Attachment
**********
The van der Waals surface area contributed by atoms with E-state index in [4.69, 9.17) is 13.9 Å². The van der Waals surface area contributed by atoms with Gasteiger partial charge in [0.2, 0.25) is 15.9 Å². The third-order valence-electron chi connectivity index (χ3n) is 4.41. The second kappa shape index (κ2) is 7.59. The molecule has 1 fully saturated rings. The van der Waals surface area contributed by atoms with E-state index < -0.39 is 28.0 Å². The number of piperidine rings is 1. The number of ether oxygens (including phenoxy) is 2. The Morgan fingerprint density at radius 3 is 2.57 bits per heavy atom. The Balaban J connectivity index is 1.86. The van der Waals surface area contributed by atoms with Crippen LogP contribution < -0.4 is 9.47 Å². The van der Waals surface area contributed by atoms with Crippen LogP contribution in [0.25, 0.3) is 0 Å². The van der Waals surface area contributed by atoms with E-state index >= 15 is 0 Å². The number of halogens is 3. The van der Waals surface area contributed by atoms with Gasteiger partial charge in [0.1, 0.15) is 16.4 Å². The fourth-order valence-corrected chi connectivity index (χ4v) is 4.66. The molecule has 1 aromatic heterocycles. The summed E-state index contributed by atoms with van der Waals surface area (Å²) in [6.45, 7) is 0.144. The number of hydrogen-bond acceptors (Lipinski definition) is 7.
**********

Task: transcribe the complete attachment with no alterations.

The van der Waals surface area contributed by atoms with E-state index in [4.69, 9.17) is 13.9 Å². The van der Waals surface area contributed by atoms with Gasteiger partial charge in [0.2, 0.25) is 15.9 Å². The third-order valence-electron chi connectivity index (χ3n) is 4.41. The second kappa shape index (κ2) is 7.59. The molecule has 1 fully saturated rings. The van der Waals surface area contributed by atoms with E-state index < -0.39 is 28.0 Å². The number of piperidine rings is 1. The number of ether oxygens (including phenoxy) is 2. The Morgan fingerprint density at radius 3 is 2.57 bits per heavy atom. The Balaban J connectivity index is 1.86. The van der Waals surface area contributed by atoms with Crippen LogP contribution < -0.4 is 9.47 Å². The van der Waals surface area contributed by atoms with Crippen LogP contribution in [0.25, 0.3) is 0 Å². The van der Waals surface area contributed by atoms with E-state index >= 15 is 0 Å². The number of halogens is 3. The van der Waals surface area contributed by atoms with Gasteiger partial charge in [0.1, 0.15) is 16.4 Å². The fourth-order valence-corrected chi connectivity index (χ4v) is 4.66. The molecule has 1 aromatic heterocycles. The summed E-state index contributed by atoms with van der Waals surface area (Å²) in [6.45, 7) is 0.144. The number of hydrogen-bond acceptors (Lipinski definition) is 7.